By Sarah Sikandar
Signal Staff Writer
Dennis Yong’s classroom is cruelty-free – he doesn’t force anything on his students, but he hopes to teach them the benefits of a humane, healthy lifestyle.
Yong teaches biology and AP environmental sciences at Canyon High School. He is this year’s runner-up for TeachKind – the humane education division of People for the Ethical Treatment for Animals – which announced its 2022 Teacher Appreciation Contest this month. He was also a runner-up for PETA’s 2019 Teacher Appreciation Contest.
This year, he has been recognized again for his work in, and outside, the classroom to help his students adopt a humane and cruelty-free approach to animals, through diet choices, direct action, and understanding the ecosystem.
“Through creative classroom assignments, field trips to restore local habitats, and much more, Yong is helping his students explore the animal issues they’re passionate about — and, along the way, teaching them compassion for all sentient beings,” a statement from PETA says.
Yong’s teaching philosophy is simple – help his students become better humans.
“Part of being a good human being is to be caring, kind and compassionate. I use my curriculum to teach those basic principles and to care about the planet and animals, and which eventually will lend itself to caring about our own members of the species. We will automatically care about others when we care about animals.”
He wishes the next generation is more tied to each other but also be more tied to animals “so we can look critically at the impacts of our own actions whether it be to the Earth or to the animals, or to each other.”
Yong’s teaching is a composite of various methods and techniques. That includes working with the school’s environment club Eco Chicos, Compassion Challenge project and analyzing documentaries and discussions on the issue.
“Whether he’s discussing the impact of animal agriculture or leading field trips to protect marine life, Dennis Yong is helping his students think critically about how our actions affect others,” says PETA Senior Director of Youth Programs Marta Holmberg. “TeachKind is delighted to honor him for building innovative curricula that inspire young people to champion justice for animals.”
Yong’s focus remains on food production and consumption, to help his students understand the food industry’s impact on animals, the environment and human health. One of his favorite documentaries is “Cowspiracy: The Sustainability Secret,” which talks about the environmental impact of factory farming and animal agriculture on the planet.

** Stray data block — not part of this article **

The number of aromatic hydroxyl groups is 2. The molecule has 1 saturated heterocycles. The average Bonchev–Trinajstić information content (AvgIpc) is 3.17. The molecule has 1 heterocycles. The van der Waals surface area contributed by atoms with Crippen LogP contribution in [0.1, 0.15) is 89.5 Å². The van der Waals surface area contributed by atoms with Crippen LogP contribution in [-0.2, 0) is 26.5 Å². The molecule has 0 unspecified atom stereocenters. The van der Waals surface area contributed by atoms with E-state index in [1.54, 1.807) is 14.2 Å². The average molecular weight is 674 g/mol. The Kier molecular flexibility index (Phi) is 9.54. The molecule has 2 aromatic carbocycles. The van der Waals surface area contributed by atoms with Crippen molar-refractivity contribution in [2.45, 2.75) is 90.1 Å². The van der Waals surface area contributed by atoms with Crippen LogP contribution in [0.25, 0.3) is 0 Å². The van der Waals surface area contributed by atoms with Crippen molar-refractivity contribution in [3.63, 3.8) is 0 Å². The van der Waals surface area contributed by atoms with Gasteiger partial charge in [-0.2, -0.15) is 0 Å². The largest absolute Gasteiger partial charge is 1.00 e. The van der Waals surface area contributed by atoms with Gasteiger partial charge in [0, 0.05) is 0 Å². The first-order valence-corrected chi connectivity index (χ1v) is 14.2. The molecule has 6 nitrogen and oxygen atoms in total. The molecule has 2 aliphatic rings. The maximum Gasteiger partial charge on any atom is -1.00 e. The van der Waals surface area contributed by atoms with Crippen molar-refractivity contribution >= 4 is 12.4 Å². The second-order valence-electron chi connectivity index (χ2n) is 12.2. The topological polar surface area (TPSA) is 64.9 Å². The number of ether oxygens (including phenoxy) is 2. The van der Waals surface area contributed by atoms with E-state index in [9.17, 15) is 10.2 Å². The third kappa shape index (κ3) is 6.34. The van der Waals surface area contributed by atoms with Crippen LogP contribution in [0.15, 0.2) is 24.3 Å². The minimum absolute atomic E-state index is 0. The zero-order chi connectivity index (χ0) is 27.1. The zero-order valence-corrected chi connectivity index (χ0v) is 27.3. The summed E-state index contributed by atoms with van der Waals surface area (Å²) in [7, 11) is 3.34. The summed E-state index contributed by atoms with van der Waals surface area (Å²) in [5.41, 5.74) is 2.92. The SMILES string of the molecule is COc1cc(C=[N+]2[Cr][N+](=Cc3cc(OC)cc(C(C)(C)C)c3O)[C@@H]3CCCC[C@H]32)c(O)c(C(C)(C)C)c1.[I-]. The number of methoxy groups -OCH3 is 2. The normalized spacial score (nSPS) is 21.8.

“The issue of diet is huge,” Yong says, “and it’s something that my students can make a change in every day. So, three times a day they can practice being more compassionate by shifting more to plant-based versus consuming more meat products.” These little actions also help his students understand lifestyle diseases and ethics of food production.
Yong is impressed by their commitment to understand animal cruelty and make smart choices through projects that introduce them to be kinder toward animals. He understands, however, that it takes time and understanding rather than overnight changes.
“My approach is not everybody has to go plant-based the next day,” he says when helping his students adopt kinder alternatives. One such project is the “Compassion Challenge” where Yong’s students understand change and track their monthly progress. The goal is to shift to a plant-based and cruelty-free diet to alleviate some of that suffering and some of the violence inflicted on these animals.
By introducing concepts like Meatless Monday, or doing Weekday Veg, he reinforces the idea of reduction in consumption of meat “to eliminate the suffering of animals, lowering your carbon footprint and also making yourself healthier by not introducing so much cholesterol into your diet.”
Yong’s goal is not to tell his students what to do, but to present them with information. For many of these classroom projects, students don’t get extra credit but the motivation for long-term change toward a healthier lifestyle. “It’s hard to discuss these issues because it’s so engrained in our personal lives, and in our culture. Instead, you hit them with scientific facts and information they can take home, understand, and act accordingly.”
Yong’s eco-conscious and animal-friendly class is popular with students. Instead of monotonous teaching, he instills responsibility and consciousness of the world around them, to take positive action. “In the term ‘activism,’ the root word is action,” and that’s what makes him proud of his students. “I always remind them, make sure you have a cause, or a purpose of why you’re doing it.”
For more information, visit TeachKind.org.